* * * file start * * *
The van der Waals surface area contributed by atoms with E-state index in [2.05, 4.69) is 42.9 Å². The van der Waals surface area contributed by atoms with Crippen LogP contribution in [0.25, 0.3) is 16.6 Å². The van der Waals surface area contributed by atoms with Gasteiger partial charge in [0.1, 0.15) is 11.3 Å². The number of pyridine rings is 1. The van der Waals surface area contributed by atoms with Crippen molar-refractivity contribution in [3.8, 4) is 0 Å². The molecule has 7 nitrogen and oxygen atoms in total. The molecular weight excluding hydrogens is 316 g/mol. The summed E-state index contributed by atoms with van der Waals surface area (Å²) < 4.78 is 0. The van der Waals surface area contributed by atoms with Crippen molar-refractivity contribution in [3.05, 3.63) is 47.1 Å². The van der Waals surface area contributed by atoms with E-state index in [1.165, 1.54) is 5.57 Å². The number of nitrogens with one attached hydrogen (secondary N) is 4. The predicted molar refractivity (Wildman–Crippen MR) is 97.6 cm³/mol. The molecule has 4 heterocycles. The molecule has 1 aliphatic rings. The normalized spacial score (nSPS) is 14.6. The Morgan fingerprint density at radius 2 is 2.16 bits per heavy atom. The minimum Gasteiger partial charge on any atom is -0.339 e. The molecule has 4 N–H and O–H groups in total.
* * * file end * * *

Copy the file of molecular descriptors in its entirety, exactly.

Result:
The van der Waals surface area contributed by atoms with E-state index in [2.05, 4.69) is 42.9 Å². The van der Waals surface area contributed by atoms with Crippen LogP contribution in [0.25, 0.3) is 16.6 Å². The van der Waals surface area contributed by atoms with Gasteiger partial charge in [0.1, 0.15) is 11.3 Å². The number of pyridine rings is 1. The van der Waals surface area contributed by atoms with Crippen molar-refractivity contribution in [3.8, 4) is 0 Å². The molecule has 7 nitrogen and oxygen atoms in total. The molecular weight excluding hydrogens is 316 g/mol. The summed E-state index contributed by atoms with van der Waals surface area (Å²) < 4.78 is 0. The van der Waals surface area contributed by atoms with Crippen molar-refractivity contribution in [3.05, 3.63) is 47.1 Å². The van der Waals surface area contributed by atoms with E-state index in [1.165, 1.54) is 5.57 Å². The number of nitrogens with one attached hydrogen (secondary N) is 4. The predicted molar refractivity (Wildman–Crippen MR) is 97.6 cm³/mol. The molecule has 4 heterocycles. The molecule has 1 aliphatic rings. The normalized spacial score (nSPS) is 14.6. The Morgan fingerprint density at radius 2 is 2.16 bits per heavy atom. The minimum Gasteiger partial charge on any atom is -0.339 e. The molecule has 4 N–H and O–H groups in total.